What people don’t tell you before you book an Antarctic cruise

Antarctica is an unforgettable destination, but time on the continent is precious and precious – Andrea Klaussner/Hurtigruten

Antarctica, once off-limits to all but scientists at research stations, is becoming an increasingly popular cruise destination. According to the International Association of Antarctica Tour Operators (IAATO), commercial tourism began in the late 1950s when approximately 500 paying passengers traveled aboard Chilean and Argentine naval vessels to the South Shetland Islands on supply missions to research stations.

“The first ship built specifically to take paying passengers to Antarctica was the ice-strengthened m/v Lindblad Explorer, built in 1969. She paved the way for tourists to visit and enjoy the world’s last untouched continent. ”

When IAATO was founded in 1991, approximately 6,400 tourists visited Antarctica on 10 expedition ships. In the 2022/23 season, 71,346 passengers visited 60 ships. In addition, there were 32,730 ‘cruise only visitors’ – visitors on board ships with 500 passengers or more, who are not allowed to go ashore.

Antarctica is an unforgettable destination, but time on the continent is precious and expensive. Forewarned counts for two. Here are some things cruise lines don’t tell you.

emperor penguin colony with frozen icebergs in the backgroundemperor penguin colony with frozen icebergs in the background

Unpredictability is to be expected and routes and landing points may change depending on the weather – Moment RF/Getty

The itinerary is subject to change

When you take a closer look at the itinerary details, you will notice that the details are vague on a day-to-day basis. This is largely due to the weather. Storms and katabatic winds can explode in an instant; a sudden drop in temperature early in the season can cause the ice to reform and canals to become frozen overnight.

Anchorages are affected by weather and ship size, but a typical itinerary visits Fournier Bay, Paradise Bay, the Lemaire Channel, Port Lockroy (although off-limits for now), Neko Harbour, Deception Island and Elephant Point in the South Shetland Islands.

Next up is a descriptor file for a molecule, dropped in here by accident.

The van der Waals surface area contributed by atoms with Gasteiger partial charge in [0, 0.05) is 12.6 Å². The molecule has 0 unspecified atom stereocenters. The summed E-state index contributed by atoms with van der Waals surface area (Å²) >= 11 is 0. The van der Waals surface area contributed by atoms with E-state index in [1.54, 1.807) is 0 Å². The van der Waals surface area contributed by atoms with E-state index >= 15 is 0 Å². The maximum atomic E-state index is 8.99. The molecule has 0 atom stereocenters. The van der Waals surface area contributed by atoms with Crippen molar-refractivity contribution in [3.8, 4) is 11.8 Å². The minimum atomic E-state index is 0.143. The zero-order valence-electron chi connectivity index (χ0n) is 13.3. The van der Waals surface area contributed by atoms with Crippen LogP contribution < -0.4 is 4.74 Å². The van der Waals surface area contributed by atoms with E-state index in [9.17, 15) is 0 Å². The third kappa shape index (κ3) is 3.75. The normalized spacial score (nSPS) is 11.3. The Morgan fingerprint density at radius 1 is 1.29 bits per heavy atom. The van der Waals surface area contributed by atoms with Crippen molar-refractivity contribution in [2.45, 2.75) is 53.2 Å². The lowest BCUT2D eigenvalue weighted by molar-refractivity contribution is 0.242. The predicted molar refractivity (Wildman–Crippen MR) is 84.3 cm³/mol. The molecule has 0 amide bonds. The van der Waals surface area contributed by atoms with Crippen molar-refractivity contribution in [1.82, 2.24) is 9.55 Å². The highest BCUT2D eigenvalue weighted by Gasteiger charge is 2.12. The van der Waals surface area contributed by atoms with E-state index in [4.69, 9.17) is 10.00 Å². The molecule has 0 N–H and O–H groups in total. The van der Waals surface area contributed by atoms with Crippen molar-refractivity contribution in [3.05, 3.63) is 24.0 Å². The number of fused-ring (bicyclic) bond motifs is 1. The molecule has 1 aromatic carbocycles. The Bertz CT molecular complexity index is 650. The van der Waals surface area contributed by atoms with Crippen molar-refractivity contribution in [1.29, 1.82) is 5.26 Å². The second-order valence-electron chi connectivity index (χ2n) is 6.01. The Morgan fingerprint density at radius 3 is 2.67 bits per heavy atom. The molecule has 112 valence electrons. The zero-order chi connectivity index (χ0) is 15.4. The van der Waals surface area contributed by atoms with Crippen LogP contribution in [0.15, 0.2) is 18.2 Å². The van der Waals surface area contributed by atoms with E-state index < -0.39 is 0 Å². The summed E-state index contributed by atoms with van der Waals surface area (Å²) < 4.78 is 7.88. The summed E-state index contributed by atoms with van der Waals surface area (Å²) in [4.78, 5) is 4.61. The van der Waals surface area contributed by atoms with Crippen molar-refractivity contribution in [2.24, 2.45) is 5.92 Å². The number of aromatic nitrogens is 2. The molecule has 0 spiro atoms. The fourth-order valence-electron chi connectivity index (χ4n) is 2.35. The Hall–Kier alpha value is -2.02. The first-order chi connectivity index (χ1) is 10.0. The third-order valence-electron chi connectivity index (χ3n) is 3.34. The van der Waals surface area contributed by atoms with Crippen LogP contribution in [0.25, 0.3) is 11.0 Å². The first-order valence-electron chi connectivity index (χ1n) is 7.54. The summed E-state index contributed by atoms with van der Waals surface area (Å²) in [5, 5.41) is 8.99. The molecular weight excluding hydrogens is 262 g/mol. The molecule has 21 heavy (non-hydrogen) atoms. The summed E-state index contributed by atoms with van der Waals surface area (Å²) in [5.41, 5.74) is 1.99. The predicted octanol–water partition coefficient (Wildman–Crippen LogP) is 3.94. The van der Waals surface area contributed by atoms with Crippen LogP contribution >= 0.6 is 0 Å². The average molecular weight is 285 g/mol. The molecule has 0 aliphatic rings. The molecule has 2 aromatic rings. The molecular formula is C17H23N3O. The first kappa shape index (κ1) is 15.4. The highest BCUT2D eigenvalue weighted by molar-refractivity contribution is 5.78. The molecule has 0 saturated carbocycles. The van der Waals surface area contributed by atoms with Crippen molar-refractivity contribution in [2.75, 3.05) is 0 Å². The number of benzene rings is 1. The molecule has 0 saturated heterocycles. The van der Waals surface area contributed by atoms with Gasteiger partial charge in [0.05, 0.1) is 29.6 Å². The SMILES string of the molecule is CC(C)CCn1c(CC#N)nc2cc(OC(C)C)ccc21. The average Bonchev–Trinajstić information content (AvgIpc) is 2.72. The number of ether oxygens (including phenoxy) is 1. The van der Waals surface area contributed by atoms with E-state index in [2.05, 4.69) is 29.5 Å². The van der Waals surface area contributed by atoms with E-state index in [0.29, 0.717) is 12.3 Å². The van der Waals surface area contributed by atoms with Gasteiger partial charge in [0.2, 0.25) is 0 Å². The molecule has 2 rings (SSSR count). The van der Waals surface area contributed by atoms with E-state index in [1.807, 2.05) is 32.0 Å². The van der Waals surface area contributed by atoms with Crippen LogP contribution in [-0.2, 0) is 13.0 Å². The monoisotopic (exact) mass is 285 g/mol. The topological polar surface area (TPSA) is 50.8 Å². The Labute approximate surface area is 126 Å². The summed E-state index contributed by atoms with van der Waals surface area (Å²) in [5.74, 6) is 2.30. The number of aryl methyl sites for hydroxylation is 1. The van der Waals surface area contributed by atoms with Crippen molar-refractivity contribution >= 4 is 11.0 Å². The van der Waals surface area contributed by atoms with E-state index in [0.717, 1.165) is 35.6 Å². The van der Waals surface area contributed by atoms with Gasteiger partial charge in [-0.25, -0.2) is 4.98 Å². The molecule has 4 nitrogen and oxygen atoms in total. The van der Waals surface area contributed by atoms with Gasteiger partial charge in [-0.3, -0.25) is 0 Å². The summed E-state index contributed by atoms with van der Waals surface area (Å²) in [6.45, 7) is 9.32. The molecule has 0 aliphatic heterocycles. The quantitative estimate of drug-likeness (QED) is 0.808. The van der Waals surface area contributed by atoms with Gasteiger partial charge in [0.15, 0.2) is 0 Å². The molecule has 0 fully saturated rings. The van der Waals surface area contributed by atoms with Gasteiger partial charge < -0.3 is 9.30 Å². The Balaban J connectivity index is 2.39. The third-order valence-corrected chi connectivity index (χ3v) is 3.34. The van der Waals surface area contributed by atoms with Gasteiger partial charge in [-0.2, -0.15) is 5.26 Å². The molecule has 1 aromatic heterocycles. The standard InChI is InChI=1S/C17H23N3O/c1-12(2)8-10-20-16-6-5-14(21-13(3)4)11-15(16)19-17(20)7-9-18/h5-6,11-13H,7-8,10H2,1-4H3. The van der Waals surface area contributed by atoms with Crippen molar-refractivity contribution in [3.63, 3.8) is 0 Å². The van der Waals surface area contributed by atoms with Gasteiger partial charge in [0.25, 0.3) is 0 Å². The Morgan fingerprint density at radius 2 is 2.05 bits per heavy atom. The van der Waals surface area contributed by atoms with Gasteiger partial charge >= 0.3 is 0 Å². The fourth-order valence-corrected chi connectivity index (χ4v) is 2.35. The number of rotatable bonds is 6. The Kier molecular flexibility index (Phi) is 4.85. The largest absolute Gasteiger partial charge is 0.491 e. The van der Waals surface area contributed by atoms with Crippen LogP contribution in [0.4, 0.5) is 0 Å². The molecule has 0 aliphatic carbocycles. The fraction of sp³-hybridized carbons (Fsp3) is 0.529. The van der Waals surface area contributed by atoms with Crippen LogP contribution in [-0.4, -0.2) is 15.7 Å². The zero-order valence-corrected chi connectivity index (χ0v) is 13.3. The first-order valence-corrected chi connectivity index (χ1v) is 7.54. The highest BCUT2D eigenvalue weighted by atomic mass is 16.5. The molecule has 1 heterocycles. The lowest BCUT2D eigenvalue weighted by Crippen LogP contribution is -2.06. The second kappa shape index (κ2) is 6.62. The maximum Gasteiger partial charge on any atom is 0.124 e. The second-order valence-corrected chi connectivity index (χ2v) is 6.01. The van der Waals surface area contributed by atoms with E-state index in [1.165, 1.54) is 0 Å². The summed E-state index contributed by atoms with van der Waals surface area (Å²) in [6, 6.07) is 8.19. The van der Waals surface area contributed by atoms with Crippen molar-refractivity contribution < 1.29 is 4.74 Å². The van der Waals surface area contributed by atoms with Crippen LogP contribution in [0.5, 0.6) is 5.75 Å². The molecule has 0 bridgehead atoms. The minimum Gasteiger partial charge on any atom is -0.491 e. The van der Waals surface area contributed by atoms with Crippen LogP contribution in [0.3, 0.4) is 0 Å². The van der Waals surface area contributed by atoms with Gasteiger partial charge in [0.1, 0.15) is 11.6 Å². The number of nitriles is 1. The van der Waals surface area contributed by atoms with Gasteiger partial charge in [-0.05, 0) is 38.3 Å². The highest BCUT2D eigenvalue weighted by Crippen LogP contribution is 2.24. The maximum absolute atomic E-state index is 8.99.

In February 2024, @runedvacation posted on TikTok that a cruise line had made a last-minute name change to its itinerary through its app. Instead of visiting Paradise Bay on the Antarctic Peninsula, the Norwegian Cruise Line ship visited Admiralty Bay in the South Shetland Islands (a group of islands 75 miles north of the Antarctic Peninsula), before heading to the Falklands.

“Part of the wonder of Antarctica is its unpredictability,” says an IAATO source: “Remember, it may be the most pristine place on Earth, but it is also the most hostile place on Earth. It is always best to approach your journey with an open mind.”

You must undergo a medical examination

A ‘fit for travel’ medical form requires a signature from a GP, and a fee is usually charged for this service. With some operations this is not possible, which means that you will have to make an online appointment with the ship’s doctor at your own expense, possibly in a different time zone.

Antarctic PeninsulaAntarctic Peninsula

Travelers should remember that Antarctica is the most hostile place on Earth – Stone RF/Getty

If someone dies, your cruise may be canceled

Death on a cruise – it’s more common than you might expect and it’s a horrifying fact that most cruise ships have morgues.

King George Island, the largest of the South Shetland Islands and located 75 nautical miles off the coast of Antarctica, has an airstrip that can accommodate medical emergencies, but flights are weather dependent. Scheduled lines do what they can to limit the impact on passengers, but there is always a chance that your ship will have to return to the port of Ushuaia in Argentina, cutting your trip short. Always read the fine print.

The fine print?